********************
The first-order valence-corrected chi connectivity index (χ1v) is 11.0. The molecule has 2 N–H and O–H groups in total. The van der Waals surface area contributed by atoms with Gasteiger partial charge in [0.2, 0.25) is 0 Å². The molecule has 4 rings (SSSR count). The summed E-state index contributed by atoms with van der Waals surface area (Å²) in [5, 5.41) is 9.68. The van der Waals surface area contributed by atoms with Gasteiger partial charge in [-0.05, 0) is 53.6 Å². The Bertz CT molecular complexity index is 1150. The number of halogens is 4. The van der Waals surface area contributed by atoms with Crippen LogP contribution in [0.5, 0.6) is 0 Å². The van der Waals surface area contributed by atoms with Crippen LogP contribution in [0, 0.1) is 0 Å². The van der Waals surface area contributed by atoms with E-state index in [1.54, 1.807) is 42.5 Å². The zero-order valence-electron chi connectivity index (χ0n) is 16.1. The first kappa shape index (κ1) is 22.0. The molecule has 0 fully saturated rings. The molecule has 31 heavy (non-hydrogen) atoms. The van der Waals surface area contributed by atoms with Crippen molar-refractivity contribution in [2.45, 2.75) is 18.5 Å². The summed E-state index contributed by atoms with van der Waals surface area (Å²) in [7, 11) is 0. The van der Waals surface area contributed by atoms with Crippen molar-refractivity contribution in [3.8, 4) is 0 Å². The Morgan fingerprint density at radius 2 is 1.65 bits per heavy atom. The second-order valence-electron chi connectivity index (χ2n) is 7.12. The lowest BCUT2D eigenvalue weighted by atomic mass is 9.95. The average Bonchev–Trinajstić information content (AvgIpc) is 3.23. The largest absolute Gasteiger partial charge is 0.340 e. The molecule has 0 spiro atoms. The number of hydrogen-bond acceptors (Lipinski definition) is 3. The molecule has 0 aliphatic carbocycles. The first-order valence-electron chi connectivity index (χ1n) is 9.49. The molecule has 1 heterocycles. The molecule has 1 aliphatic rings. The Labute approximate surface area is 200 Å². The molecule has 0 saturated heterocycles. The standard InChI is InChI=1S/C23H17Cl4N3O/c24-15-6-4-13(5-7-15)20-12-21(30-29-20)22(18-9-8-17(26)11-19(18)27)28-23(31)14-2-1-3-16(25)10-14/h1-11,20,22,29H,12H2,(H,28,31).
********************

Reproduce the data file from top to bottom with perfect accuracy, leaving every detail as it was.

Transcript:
The first-order valence-corrected chi connectivity index (χ1v) is 11.0. The molecule has 2 N–H and O–H groups in total. The van der Waals surface area contributed by atoms with Gasteiger partial charge in [0.2, 0.25) is 0 Å². The molecule has 4 rings (SSSR count). The summed E-state index contributed by atoms with van der Waals surface area (Å²) in [5, 5.41) is 9.68. The van der Waals surface area contributed by atoms with Gasteiger partial charge in [-0.05, 0) is 53.6 Å². The Bertz CT molecular complexity index is 1150. The number of halogens is 4. The van der Waals surface area contributed by atoms with Crippen LogP contribution in [0.5, 0.6) is 0 Å². The van der Waals surface area contributed by atoms with Crippen LogP contribution in [0, 0.1) is 0 Å². The van der Waals surface area contributed by atoms with E-state index in [1.54, 1.807) is 42.5 Å². The zero-order valence-electron chi connectivity index (χ0n) is 16.1. The first kappa shape index (κ1) is 22.0. The molecule has 0 fully saturated rings. The molecule has 31 heavy (non-hydrogen) atoms. The van der Waals surface area contributed by atoms with Crippen molar-refractivity contribution in [2.45, 2.75) is 18.5 Å². The summed E-state index contributed by atoms with van der Waals surface area (Å²) in [7, 11) is 0. The van der Waals surface area contributed by atoms with Crippen molar-refractivity contribution in [3.8, 4) is 0 Å². The Morgan fingerprint density at radius 2 is 1.65 bits per heavy atom. The second-order valence-electron chi connectivity index (χ2n) is 7.12. The lowest BCUT2D eigenvalue weighted by atomic mass is 9.95. The average Bonchev–Trinajstić information content (AvgIpc) is 3.23. The largest absolute Gasteiger partial charge is 0.340 e. The molecule has 0 spiro atoms. The number of hydrogen-bond acceptors (Lipinski definition) is 3. The molecule has 0 aliphatic carbocycles. The first-order valence-electron chi connectivity index (χ1n) is 9.49. The molecule has 1 heterocycles. The molecule has 1 aliphatic rings. The Labute approximate surface area is 200 Å². The molecule has 0 saturated heterocycles. The standard InChI is InChI=1S/C23H17Cl4N3O/c24-15-6-4-13(5-7-15)20-12-21(30-29-20)22(18-9-8-17(26)11-19(18)27)28-23(31)14-2-1-3-16(25)10-14/h1-11,20,22,29H,12H2,(H,28,31).